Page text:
F. A. Hayek wrote The Road to Serfdom in 1943. It was published in 1944. Americans who read the 1945 Readers Digest version liked it. University professors didn’t. This is one more bit of evidence that American voters have more sense than university professors. Are you surprised?
When Hayek wrote The Road to Serfdom, he had a marketing problem. The book’s title was absurd. He knew that. He knew the difference between Western serfdom, which had limited but defined property rights and the rule of law, and socialism, which in theory had neither. Serfdom was a system of liberty compared to Communism, Fascism, and National Socialism. But he was trying to sell the book to educated Leftists, who were favorable to socialism. He could not very well have sold copies in 1944 based on a title like The Road to Fascism, which was in fact the road the West was on in 1944.
We have been on the road out of “serfdom” ever since 1947, the year after Truman removed wartime price and wage controls. Anyone who doubts this development has no awareness of the lack of influence that free market ideas had in 1945. It was worse on campus, but it was bad in general. Henry Hazlitt’s Economics in One Lesson was a breath of fresh intellectual air in 1946. He was alone among financial journalists in 1946.
He would not be alone today.
FEDERAL TAX REVENUES AND LIBERTY
I ran a chart on federal tax revenues as a percentage of GDP. Go back and refresh your memory. http://www.garynorth.com/public/9539.cfm
There was a reason why I ran it. I wanted to drive home a point: the federal government is no deeper into our pockets than it was in 1947.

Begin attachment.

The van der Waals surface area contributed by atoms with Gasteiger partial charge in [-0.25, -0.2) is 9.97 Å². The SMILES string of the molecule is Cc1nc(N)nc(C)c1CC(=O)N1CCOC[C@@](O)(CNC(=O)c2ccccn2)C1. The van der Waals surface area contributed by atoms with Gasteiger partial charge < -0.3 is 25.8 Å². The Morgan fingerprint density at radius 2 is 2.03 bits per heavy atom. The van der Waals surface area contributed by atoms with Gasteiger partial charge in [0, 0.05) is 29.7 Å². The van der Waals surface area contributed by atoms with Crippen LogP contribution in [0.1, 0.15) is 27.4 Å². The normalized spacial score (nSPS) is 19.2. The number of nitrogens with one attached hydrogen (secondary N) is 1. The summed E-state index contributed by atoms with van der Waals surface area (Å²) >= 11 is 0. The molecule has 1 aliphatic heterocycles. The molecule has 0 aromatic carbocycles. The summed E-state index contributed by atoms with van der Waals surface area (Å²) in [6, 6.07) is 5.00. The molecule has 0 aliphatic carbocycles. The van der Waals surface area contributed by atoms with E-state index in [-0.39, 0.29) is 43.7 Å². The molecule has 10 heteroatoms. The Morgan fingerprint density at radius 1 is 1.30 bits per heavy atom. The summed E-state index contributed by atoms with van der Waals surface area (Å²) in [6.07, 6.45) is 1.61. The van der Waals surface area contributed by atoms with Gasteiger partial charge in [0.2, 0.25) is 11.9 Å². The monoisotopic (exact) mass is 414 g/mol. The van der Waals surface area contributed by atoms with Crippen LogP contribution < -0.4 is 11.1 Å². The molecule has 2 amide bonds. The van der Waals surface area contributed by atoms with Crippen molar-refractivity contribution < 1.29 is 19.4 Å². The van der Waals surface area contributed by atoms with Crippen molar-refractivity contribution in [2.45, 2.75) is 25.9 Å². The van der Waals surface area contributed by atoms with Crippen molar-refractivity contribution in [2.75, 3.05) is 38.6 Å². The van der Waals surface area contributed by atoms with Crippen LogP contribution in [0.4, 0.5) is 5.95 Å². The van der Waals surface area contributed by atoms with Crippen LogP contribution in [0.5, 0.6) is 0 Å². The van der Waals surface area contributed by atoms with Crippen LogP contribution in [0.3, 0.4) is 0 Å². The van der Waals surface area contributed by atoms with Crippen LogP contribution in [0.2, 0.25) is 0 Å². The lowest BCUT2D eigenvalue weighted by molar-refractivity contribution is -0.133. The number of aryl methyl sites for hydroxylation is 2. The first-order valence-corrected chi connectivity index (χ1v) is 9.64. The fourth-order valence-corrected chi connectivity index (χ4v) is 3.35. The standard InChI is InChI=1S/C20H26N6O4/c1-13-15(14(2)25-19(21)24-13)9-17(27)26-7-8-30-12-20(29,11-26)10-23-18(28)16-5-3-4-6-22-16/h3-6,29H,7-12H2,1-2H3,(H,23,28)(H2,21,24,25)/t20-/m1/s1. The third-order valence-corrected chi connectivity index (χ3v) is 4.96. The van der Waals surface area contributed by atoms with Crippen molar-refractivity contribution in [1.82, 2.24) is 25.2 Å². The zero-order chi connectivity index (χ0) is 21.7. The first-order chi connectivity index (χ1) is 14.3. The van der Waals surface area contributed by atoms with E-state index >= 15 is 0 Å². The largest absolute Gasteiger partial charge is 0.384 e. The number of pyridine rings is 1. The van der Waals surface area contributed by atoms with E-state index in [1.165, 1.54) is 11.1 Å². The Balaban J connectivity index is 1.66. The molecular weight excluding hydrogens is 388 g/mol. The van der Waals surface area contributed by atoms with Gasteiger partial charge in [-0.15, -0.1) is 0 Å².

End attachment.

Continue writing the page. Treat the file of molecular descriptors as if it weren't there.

Think about this.
I got into the conservative movement in 1956. That was the year that Dwight Eisenhower was reelected President. I think most people like to think of those days as the good old days. Certainly, the popular television show Happy Days was premised on nostalgia for that era. But the reality is this: in terms of taxes collected by the federal government, the good old days were no better than today. With the top tax income rate at 91%, it was a lot worse. It was confiscatory.
What we forget is the enormous increase of productivity that the world has lived through since 1947. The output of American workers has risen steadily because of innovation, capital formation, and the greater wealth of our trading partners. As the rest of the world has gotten rich in the postwar era, everyone has prospered. When our neighbors get richer, we get richer. This includes our neighbors who live 10,000 miles away. This tremendous increase of productivity has enabled us to pay our taxes to the federal government and still enjoy an enormously increased standard of living.
When we think of the automobiles that Americans drove in 1946, or when I think of the 1952 automobile that I drove in 1958, there is no comparison. The cars today are safer, get far better mileage, are more stylish, handle better, and last longer. While a man my age looks back nostalgically at a 1955 Chevy hardtop convertible, he would not want to have to drive one on a regular basis.
The dream cars of 1955 had more to do with fantasies about the dream girls of 1955 than they did with transportation.
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